.................................................. Diving for a trip line seems like a lot of trouble, especially if it's cold and/or the water is murky.
I use Rwidman's plan, as he describes here, when I am in a place that is known to present hazards for fowling my anchor, such as log snags and rocks. I leave my short line that requires the diving for unexpected and unusual occasions. I've actually only had my anchor fowled in a manner that I could not raise it with my manual windlass on about a half dozen times over my more than four decades of anchoring out from Maine to the Bahamas. Two of those times I ended up cutting my anchor away along with about twenty feet of fowled chain. Both of the times were when the chain was wrapped in turbid water with a strong current. One was among some dumped cement and rebar and another in a large root system. A trip line would not have given me much chance in these situations, but possibly,- certainly not a condition for diving. The other times were easy lifts with the trip line, but by coincidence, never with the set float, but with an easy dive following the chain and carrying a line to my short trip line. A big factor for me is my average anchoring depth at about 12' MLW.
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Old 16-01-2015, 14:07   #9
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Re: Anchor Trip Line

We use a 1.5 meter long stainless cable attached to a small float (pictured). It's always there, makes the anchor easy to spot from the surface and easy to dive on. If the anchor becomes stuck, it's easy to dive down and attach a line. We have two types of scuba gear aboard Hookah 12v and tanks just in case I need to go down a little deeper, but usually the anchor can be reached via free dive without difficulty. Since our minimum comfort depth for anchoring is 3.5-4 meters, the float always sits well below the surface so as not to interfere with passing boats.


We don't like it when we see folks in anchorages using floating trip lines, they are an accident waiting to happen. A passing boat can easily become entangled and pull out the anchor. Or, some knucklehead will think it's a mooring resulting in a similar outcome. Stuff can and does happen while you're ashore enjoying the day.
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Old 16-01-2015, 16:38   #10
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Re: Anchor Trip Line

I would think if you are going to use a surface bouy tripline,or a tripline to your boat,it should be sinking rope,as used by lobster fishermen.
Sinking(leaded) rope is the reason you can skin by single pot bouys on Maine coast.
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Old 16-01-2015, 16:46   #11
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Re: Anchor Trip Line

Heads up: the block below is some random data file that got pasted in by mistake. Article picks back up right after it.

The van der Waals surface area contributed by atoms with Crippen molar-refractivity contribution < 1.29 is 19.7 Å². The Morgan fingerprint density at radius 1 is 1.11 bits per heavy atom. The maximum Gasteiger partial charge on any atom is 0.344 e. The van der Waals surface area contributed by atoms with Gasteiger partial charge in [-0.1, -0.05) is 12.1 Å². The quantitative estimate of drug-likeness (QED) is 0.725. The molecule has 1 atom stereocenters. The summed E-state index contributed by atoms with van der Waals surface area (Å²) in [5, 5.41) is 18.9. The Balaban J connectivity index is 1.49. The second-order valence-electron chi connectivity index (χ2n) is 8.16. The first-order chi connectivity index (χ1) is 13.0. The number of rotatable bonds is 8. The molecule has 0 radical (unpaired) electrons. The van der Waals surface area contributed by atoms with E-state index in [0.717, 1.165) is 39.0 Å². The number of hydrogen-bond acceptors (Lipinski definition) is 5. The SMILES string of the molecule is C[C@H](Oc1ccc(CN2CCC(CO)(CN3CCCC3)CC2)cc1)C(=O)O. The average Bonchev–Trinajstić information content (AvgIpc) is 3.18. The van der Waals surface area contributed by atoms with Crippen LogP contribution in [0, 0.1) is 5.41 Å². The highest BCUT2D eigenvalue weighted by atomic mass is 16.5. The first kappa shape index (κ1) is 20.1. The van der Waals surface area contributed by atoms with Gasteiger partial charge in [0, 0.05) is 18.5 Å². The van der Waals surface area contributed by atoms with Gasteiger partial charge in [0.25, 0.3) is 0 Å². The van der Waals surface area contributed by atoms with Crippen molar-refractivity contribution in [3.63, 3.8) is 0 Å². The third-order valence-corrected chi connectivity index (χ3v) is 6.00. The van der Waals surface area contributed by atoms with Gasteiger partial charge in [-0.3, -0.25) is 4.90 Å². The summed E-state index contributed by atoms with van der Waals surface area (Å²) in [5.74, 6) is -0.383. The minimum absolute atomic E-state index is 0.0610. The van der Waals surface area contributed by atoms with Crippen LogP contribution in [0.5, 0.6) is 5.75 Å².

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Old 16-01-2015, 16:57   #12
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Re: Anchor Trip Line

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Originally Posted by Kenomac View Post
We don't like it when we see folks in anchorages using floating trip lines, they are an accident waiting to happen. A passing boat can easily become entangled and pull out the anchor. Or, some knucklehead will think it's a mooring resulting in a similar outcome. Stuff can and does happen while you're ashore enjoying the day.
Agreed. Last time I used a float on a trip line, a Bayliner came along and tied off to my float. Must have thought it was a mooring buoy.

That was years ago. Lesson learned.
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Old 16-01-2015, 16:59   #13
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Re: Anchor Trip Line

Both nylon and dacron lines sink. I think the special sinking ropes sold to fishermen are to replace plain polypropylene lines, commonly used due to low price which do float.

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Old 16-01-2015, 17:21   #14
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Re: Anchor Trip Line

Ive often tied the trip line to the chain and lowered it into the water. I use about 15 meters of line and tie it to the chain at the 14 meter mark (or thereabouts with some slack). I guess it could get tangled, but hasnt so far the few times i,ve used it. Maybe cable tieing it to the chain at intervals might make for a tidy option.

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Old 16-01-2015, 19:03   #15
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Re: Anchor Trip Line

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Originally Posted by deblen View Post
I would think if you are going to use a surface bouy tripline,or a tripline to your boat,it should be sinking rope,as used by lobster fishermen.
Sinking(leaded) rope is the reason you can skin by single pot bouys on Maine coast.
You must have missed my post #4. The weight on the free end keeps the line sunk. The line comes straight up from the anchor and goes straight down again after going through the loop in the float. And, nylon line sinks anyway.